Varicella Vaccine Effectiveness in Preventing Community Transmission in the 2-Dose Era
Published Date:Mar 14 2016
Pubmed Central ID:PMC4887293
Funding:CC999999/Intramural CDC HHS/United States
We examined overall and incremental effectiveness of 2-dose varicella vaccination in preventing community transmission of varicella among children aged 4–18 years in two active surveillance sites. One-dose varicella vaccine effectiveness (VE) was examined in those aged 1–18 years.
From May 2009 through June 2011, varicella cases identified during active surveillance in Antelope Valley, CA and Philadelphia, PA were enrolled into a matched case-control study. Matched controls ±2 years of the incident case's age were selected from immunization registries. A standardized questionnaire was administered to participants' parents, and varicella vaccination history was obtained from healthcare provider, immunization registry, or parent records. We used conditional logistic regression to estimate varicella VE against clinically-diagnosed and laboratory-confirmed varicella.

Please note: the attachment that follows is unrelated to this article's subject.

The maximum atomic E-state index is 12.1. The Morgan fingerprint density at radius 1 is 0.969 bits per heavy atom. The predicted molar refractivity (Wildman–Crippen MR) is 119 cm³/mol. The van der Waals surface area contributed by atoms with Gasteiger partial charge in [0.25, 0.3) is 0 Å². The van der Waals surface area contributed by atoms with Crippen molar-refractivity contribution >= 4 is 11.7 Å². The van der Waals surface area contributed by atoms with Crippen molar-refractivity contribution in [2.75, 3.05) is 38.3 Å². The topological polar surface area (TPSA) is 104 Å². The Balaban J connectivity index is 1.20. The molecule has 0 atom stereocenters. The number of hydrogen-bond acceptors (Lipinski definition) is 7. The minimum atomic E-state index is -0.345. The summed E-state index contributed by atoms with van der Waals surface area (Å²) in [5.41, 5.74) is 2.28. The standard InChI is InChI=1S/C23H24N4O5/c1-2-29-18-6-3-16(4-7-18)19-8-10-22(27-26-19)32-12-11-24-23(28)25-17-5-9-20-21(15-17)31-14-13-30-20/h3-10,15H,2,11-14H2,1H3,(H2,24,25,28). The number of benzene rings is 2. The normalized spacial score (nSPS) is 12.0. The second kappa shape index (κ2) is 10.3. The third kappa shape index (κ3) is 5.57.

One hundred twenty-five clinically-diagnosed varicella cases and 408 matched controls were enrolled. Twenty-nine cases were laboratory-confirmed. One-dose VE (1-dose vs. unvaccinated) was 75.6% [95% confidence interval (CI): 38.7–90.3%] in preventing any clinically-diagnosed varicella and 78.1% (95% CI: 12.7–94.5%) against moderate/severe, clinically-diagnosed disease (≥50 lesions). Among subjects aged ≥4 years, 2-dose VE (2-dose vs. unvaccinated) was 93.6% (95% CI: 75.6–98.3%) against any varicella and 97.9% (95% CI: 83.0–99.7%) against moderate/severe varicella. Incremental effectiveness (2-dose vs. 1-dose) was 87.5% against clinically-diagnosed varicella and 97.3% against laboratory-confirmed varicella. Compared with 1-dose breakthrough cases, 2-dose cases had shorter duration of rash (P=0.01) and were 80% less likely to develop vesicular rashes (P=0.01).
Two-dose varicella vaccination offered improved protection against varicella from community transmission among school-aged children compared with 1-dose vaccination.
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